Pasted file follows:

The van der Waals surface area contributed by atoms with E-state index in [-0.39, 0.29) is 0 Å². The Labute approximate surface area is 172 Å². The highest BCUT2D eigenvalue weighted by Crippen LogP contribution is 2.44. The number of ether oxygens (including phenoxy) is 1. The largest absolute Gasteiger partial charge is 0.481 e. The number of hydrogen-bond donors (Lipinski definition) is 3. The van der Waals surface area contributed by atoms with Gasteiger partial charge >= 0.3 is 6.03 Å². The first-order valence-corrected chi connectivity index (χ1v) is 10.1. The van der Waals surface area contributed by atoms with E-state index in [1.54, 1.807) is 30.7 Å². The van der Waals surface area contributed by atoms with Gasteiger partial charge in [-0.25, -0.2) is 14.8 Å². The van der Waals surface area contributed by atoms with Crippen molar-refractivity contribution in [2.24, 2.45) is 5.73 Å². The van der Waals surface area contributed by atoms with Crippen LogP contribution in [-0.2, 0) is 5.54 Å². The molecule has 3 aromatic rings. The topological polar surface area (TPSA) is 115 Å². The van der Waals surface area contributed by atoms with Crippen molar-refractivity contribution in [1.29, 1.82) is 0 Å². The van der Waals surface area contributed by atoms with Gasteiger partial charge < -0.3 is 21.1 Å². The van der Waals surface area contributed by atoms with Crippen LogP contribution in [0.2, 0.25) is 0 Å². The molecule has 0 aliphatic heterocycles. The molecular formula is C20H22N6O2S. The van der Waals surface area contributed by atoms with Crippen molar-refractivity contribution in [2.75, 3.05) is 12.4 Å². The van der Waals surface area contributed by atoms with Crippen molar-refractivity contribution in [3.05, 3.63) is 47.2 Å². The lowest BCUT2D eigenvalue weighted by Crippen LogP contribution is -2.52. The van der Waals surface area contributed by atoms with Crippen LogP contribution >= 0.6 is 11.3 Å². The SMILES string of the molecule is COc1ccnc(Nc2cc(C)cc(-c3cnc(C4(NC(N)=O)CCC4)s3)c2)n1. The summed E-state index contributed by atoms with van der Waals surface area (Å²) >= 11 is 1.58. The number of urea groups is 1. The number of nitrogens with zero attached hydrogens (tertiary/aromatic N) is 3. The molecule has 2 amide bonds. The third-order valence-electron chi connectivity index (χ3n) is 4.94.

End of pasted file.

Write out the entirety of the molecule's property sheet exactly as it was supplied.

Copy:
The van der Waals surface area contributed by atoms with E-state index in [-0.39, 0.29) is 0 Å². The Labute approximate surface area is 172 Å². The highest BCUT2D eigenvalue weighted by Crippen LogP contribution is 2.44. The number of ether oxygens (including phenoxy) is 1. The largest absolute Gasteiger partial charge is 0.481 e. The number of hydrogen-bond donors (Lipinski definition) is 3. The van der Waals surface area contributed by atoms with Gasteiger partial charge >= 0.3 is 6.03 Å². The first-order valence-corrected chi connectivity index (χ1v) is 10.1. The van der Waals surface area contributed by atoms with E-state index in [1.54, 1.807) is 30.7 Å². The van der Waals surface area contributed by atoms with Gasteiger partial charge in [-0.25, -0.2) is 14.8 Å². The van der Waals surface area contributed by atoms with Crippen molar-refractivity contribution in [2.24, 2.45) is 5.73 Å². The van der Waals surface area contributed by atoms with Crippen LogP contribution in [-0.2, 0) is 5.54 Å². The molecule has 3 aromatic rings. The topological polar surface area (TPSA) is 115 Å². The van der Waals surface area contributed by atoms with Crippen molar-refractivity contribution in [1.29, 1.82) is 0 Å². The van der Waals surface area contributed by atoms with Gasteiger partial charge < -0.3 is 21.1 Å². The van der Waals surface area contributed by atoms with Crippen LogP contribution in [0.2, 0.25) is 0 Å². The molecule has 0 aliphatic heterocycles. The molecular formula is C20H22N6O2S. The van der Waals surface area contributed by atoms with Crippen molar-refractivity contribution in [2.75, 3.05) is 12.4 Å². The van der Waals surface area contributed by atoms with Crippen molar-refractivity contribution in [3.05, 3.63) is 47.2 Å². The lowest BCUT2D eigenvalue weighted by Crippen LogP contribution is -2.52. The van der Waals surface area contributed by atoms with Crippen LogP contribution >= 0.6 is 11.3 Å². The SMILES string of the molecule is COc1ccnc(Nc2cc(C)cc(-c3cnc(C4(NC(N)=O)CCC4)s3)c2)n1. The summed E-state index contributed by atoms with van der Waals surface area (Å²) >= 11 is 1.58. The number of urea groups is 1. The number of nitrogens with zero attached hydrogens (tertiary/aromatic N) is 3. The molecule has 2 amide bonds. The third-order valence-electron chi connectivity index (χ3n) is 4.94.